IMG_0562Today’s blog post came about from a post which my friend Chris Lavender pointed out to me via twitter earlier today. In that article the author, Danny Brown, lays out his argument for why influencers should get paid for a brand’s use of their influence. He goes on to detail how a brand can ensure they are getting their money’s worth by using a tool/service called InNetwork to filter your audience to the core, right influencers for the brand’s goals.

The meta-headache I get from talking about blogging as an influencer and getting paid for it while hocking a brand’s tool/service notwithstanding, I actually agree with Danny Brown: influencers who actively promote your product by your request should indeed be compensated for their time and effort for all the reasons he lists. But, do influencers working on their own ‘deserve’ to be compensated or rewarded? No. Full stop. Would it be nice to reward an influencer for posting something about your product or service? Absolutely, but they don’t deserve to be compensated for something you’d not requested.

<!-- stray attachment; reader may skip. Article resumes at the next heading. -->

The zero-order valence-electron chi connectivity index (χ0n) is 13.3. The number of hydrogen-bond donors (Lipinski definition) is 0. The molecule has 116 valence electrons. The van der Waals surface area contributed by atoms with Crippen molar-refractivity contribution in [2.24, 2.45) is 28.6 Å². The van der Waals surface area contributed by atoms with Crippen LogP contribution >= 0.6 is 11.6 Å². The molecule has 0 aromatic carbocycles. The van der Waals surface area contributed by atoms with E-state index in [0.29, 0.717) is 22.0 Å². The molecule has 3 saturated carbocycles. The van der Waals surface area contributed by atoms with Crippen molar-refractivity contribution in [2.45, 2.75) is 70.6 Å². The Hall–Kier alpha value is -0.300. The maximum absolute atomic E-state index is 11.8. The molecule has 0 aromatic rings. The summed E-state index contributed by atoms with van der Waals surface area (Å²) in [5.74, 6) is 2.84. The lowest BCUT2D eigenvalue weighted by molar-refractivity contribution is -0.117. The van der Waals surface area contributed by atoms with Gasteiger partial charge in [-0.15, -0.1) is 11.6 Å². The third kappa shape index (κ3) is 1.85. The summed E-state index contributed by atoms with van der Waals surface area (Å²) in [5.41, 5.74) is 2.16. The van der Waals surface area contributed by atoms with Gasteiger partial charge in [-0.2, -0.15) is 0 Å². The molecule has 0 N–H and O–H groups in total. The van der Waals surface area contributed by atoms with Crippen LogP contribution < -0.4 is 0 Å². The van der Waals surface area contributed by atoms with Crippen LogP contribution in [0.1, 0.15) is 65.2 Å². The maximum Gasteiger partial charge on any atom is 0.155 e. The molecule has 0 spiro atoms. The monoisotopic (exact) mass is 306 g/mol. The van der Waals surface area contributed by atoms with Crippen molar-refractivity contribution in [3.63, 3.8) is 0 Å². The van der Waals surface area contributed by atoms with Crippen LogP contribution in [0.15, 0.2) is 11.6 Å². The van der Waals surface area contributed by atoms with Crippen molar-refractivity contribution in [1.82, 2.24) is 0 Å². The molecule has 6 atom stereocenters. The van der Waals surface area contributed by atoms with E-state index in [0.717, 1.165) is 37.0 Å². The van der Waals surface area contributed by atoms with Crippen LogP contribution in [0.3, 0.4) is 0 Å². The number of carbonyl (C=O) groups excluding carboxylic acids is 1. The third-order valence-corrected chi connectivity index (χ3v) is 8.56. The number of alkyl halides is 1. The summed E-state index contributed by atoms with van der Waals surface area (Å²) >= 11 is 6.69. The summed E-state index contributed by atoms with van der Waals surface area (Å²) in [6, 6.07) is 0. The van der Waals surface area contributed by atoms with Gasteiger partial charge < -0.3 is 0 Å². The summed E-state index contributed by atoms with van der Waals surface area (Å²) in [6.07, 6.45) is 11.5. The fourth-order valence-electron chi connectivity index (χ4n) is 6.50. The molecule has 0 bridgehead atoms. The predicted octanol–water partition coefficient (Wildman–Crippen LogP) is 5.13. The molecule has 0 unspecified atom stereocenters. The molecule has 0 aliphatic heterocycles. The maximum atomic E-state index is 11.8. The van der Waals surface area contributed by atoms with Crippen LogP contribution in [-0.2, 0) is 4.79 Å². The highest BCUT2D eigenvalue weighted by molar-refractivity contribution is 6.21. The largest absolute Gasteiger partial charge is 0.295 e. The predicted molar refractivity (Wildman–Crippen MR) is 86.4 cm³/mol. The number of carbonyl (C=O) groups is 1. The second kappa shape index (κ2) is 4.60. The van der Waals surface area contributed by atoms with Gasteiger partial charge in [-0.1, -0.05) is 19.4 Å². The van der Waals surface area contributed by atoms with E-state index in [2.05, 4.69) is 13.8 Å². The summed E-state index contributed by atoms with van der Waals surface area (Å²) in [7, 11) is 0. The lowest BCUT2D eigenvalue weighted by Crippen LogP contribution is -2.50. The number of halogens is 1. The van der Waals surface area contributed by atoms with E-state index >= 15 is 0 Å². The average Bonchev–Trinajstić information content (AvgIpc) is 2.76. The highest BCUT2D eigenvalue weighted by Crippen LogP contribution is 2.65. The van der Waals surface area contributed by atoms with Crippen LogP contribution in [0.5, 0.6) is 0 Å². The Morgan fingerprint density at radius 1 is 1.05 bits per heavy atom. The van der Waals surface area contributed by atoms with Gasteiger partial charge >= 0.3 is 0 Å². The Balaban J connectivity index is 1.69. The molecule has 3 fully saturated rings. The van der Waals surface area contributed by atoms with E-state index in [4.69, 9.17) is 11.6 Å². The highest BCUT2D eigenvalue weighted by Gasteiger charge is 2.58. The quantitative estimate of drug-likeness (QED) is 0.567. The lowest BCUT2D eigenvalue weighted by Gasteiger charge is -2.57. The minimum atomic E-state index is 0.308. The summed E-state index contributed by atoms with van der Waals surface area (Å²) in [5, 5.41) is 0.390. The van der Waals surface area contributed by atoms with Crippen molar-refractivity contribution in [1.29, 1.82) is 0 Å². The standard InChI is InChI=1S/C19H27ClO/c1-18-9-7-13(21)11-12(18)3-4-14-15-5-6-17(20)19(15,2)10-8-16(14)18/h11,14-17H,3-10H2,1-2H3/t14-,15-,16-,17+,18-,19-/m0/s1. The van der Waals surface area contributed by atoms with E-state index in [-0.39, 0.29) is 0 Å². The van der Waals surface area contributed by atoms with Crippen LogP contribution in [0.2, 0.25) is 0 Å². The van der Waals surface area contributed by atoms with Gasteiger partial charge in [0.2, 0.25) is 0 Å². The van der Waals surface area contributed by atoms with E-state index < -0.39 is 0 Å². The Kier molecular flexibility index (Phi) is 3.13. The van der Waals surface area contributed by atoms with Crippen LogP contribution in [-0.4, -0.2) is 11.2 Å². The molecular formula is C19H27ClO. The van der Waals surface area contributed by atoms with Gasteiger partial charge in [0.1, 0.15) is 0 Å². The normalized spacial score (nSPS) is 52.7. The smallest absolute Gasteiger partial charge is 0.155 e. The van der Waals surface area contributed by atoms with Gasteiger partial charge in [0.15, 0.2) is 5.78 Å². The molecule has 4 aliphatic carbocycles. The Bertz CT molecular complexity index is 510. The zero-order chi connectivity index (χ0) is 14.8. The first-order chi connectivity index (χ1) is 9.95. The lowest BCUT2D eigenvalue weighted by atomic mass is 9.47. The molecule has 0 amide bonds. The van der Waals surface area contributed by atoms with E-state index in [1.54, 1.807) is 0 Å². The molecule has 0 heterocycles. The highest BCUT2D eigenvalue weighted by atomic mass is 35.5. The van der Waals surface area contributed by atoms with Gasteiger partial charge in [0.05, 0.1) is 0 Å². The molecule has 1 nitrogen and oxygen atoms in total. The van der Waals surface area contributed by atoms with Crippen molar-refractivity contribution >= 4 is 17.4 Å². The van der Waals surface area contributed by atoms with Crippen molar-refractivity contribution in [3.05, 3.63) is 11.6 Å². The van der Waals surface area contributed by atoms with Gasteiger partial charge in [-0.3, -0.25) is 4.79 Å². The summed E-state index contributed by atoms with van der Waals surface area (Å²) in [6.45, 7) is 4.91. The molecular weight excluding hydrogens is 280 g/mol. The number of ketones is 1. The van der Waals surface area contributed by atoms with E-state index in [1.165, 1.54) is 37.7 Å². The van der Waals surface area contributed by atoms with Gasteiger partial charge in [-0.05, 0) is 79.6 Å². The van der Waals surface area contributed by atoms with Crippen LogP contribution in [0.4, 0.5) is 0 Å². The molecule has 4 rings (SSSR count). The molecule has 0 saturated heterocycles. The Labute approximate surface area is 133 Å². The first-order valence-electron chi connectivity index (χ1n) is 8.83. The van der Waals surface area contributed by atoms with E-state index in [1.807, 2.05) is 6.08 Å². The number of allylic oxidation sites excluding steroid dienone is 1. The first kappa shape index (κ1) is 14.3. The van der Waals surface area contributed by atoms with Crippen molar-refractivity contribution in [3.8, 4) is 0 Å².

I’ve been lucky enough to have taken the easy route on this topic, though. Neither this blog nor the blog have ever been approached to publish any promoted post of any sort, so the ethical question about hocking for someone else has never been directly tested. The closest I’ve come is to receiving a Klout perk after which I wrote and published this post, and I also a flask from Angel’s Envy Bourbon as a thank you for a review I published long prior in that same year. A nice gesture to be sure, but nothing I “deserved”.

Now, call it paid or rewarded, I wouldn’t mind seeing influencers reap some benefit from their effort…. but I don’t believe they can do so without consequence. Any influential blogger or internet star runs the very likely risk of being seen as a shill and losing the trust of their audience if they were to take compensation in exchange for a promoted post or other marketing focused mention. As Danny notes in his article, trust is far more difficult to regain once lost, and is that loss worth the gains you’ll see from a simple promoted post? I doubt it.

So, go ahead and find those influencers, even go as far as to filter down to the right ones for your brand and see if any of them have been blogging about you. If you find them and you like what they’ve been saying, go ahead and send them a thank you of some sort, but don’t expect them to immediately turn around and begin shilling for you because you rewarded their prior efforts and compensating for future efforts is not something to be taken lightly.